This is also the case with Schwab’s first piece, in which the disgust for the body and its secretions is manipulated and gloated with in the very language of the drama. It keeps overemphasising the corporeity that is always looked upon by (petty) bourgeois milieus, the church and conservative ideological apparatus with outrage and contempt. The Presidents describe a dark and cruel, yet immensely funny world. Within a multitude of uttered words, the possibility of a dialogue or any real communication is altogether impaired. The heroines utter words as if it was a matter of the flood taking with it all that is alive, filled with garbage, sewage and excrement. Schwab’s language is the language of the society beyond social norms.

The bourgeois society that presents itself as untainted, highly moral and highly aesthetic, represses hypocritically its instincts that are beyond the spirituality and beauty. The tendency for these repressed instincts is mainly projected to lower classes, people insufficiently mature to tear themselves away, people insufficiently cultured, insufficiently educated and prone to the rules of wilderness. It is The Presidents themselves that ironically play on this projection of socially unacceptable manifestations onto lower classes. Although Erna, Greta and Mariedl are women from lower classes who continually talk about the basic functions of human body, what Schwab is making fun of are not lower classes themselves, but ignorant bourgeois projection of the dirt on them. The Presidents turn things upside down; while the talk about the body is freely expanding, the repressed instincts are no longer physical but ideological. In The Presidents, fascism is present in the society just as excrements are. Just as it is with body excrements, each body is subject to it, and just as the body excrements, it is omnipresent. The faeces in this drama function as a kind of social unconscious, now just gushing forth to the surface. However, what is worst is that it infinitely keeps reviving.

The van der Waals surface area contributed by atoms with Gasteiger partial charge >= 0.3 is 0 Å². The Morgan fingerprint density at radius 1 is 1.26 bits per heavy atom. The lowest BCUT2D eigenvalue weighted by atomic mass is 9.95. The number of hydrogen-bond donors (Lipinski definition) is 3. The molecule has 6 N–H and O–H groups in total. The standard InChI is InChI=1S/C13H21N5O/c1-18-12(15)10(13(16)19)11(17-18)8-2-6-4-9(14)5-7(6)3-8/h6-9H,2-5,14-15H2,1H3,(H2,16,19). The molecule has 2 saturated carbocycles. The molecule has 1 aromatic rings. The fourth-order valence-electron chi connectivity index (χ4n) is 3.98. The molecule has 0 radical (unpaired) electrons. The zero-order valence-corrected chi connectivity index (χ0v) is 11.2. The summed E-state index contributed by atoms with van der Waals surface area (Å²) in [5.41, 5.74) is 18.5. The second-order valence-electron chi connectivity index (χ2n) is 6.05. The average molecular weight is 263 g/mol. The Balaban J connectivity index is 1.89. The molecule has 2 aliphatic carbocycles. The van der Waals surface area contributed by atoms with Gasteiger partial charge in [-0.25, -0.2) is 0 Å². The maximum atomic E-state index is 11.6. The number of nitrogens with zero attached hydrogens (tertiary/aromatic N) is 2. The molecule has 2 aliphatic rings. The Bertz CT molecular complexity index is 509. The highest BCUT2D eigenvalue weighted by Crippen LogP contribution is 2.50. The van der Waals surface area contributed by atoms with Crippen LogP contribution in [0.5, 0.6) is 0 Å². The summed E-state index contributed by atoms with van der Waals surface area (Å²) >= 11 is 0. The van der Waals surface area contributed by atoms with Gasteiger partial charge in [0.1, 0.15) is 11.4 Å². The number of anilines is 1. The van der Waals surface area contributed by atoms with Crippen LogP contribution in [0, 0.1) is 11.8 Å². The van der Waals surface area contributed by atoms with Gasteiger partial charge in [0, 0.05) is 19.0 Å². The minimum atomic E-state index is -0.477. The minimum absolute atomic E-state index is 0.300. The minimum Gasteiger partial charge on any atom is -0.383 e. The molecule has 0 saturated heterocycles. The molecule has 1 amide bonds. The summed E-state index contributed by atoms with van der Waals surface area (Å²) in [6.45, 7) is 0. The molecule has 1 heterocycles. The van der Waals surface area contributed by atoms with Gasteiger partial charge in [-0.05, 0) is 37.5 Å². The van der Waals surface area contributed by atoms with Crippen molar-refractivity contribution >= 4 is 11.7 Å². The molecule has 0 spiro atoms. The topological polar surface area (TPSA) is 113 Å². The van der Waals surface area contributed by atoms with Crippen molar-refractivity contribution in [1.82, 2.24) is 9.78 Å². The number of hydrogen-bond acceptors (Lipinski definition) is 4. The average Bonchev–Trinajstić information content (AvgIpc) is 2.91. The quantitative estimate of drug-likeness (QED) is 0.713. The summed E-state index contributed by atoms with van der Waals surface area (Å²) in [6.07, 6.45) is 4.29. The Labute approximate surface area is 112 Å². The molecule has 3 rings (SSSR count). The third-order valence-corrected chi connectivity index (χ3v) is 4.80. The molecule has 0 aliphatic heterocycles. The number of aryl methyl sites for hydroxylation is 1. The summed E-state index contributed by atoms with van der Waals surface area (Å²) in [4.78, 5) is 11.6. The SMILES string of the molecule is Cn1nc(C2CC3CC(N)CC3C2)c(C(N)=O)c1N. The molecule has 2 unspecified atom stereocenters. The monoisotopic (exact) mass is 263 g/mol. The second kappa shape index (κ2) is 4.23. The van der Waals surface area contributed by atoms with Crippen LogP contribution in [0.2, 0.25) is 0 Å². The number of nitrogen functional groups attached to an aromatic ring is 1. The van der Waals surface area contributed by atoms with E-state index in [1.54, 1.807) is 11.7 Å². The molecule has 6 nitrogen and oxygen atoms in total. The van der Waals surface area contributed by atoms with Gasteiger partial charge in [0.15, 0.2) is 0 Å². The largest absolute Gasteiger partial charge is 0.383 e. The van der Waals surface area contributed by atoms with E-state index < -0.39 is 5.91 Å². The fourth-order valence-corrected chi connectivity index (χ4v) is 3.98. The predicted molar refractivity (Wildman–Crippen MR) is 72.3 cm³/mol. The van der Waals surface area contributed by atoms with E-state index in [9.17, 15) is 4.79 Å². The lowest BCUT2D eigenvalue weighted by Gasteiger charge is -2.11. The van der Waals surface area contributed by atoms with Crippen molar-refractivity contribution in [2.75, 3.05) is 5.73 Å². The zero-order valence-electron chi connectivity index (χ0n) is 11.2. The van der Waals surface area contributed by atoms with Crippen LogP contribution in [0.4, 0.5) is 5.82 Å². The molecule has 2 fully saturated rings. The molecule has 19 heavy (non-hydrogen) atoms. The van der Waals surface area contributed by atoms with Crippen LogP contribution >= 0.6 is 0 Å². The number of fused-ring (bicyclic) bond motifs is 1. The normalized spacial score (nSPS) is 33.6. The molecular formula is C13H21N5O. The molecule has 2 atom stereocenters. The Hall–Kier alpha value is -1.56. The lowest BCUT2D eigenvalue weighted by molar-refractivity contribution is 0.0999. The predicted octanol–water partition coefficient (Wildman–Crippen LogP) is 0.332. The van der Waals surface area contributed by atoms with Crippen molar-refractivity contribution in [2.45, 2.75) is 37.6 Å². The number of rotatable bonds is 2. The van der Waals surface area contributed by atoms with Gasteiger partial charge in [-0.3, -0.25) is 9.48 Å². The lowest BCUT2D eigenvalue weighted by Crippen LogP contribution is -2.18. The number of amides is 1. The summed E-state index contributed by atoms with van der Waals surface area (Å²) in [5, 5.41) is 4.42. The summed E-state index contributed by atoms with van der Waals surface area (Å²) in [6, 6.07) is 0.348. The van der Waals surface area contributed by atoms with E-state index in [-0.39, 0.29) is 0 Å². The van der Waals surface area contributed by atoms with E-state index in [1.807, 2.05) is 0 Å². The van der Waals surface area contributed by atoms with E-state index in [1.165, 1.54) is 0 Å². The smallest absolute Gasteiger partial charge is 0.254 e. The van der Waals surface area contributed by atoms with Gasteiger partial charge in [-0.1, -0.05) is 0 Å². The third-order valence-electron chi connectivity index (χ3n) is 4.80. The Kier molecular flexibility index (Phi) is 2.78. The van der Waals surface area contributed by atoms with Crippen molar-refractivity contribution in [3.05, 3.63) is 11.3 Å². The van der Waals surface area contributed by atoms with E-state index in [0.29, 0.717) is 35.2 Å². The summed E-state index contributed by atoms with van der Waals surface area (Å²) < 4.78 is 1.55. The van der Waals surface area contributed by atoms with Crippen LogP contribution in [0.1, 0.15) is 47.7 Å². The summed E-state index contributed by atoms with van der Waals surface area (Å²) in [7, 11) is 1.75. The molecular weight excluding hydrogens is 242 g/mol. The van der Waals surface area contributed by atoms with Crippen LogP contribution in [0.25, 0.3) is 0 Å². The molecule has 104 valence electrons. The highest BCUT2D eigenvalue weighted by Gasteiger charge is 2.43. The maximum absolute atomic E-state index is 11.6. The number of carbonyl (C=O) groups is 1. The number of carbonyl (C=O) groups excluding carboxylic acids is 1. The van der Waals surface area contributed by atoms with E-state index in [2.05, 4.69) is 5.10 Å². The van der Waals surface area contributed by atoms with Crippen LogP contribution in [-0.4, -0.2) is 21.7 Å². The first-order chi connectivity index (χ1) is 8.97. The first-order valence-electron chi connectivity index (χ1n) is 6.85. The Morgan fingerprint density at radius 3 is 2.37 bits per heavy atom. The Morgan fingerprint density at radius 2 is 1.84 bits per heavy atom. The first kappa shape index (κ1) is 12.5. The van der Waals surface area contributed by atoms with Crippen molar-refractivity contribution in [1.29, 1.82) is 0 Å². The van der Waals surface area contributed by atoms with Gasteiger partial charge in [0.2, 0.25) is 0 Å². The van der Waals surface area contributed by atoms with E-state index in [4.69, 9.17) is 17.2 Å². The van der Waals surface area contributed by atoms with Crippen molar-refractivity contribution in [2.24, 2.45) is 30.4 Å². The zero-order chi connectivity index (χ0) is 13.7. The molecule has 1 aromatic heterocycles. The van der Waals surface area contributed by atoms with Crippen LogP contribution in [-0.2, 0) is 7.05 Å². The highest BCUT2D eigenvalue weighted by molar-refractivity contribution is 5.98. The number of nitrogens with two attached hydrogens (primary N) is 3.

Olga Dimitrijević, dramaturge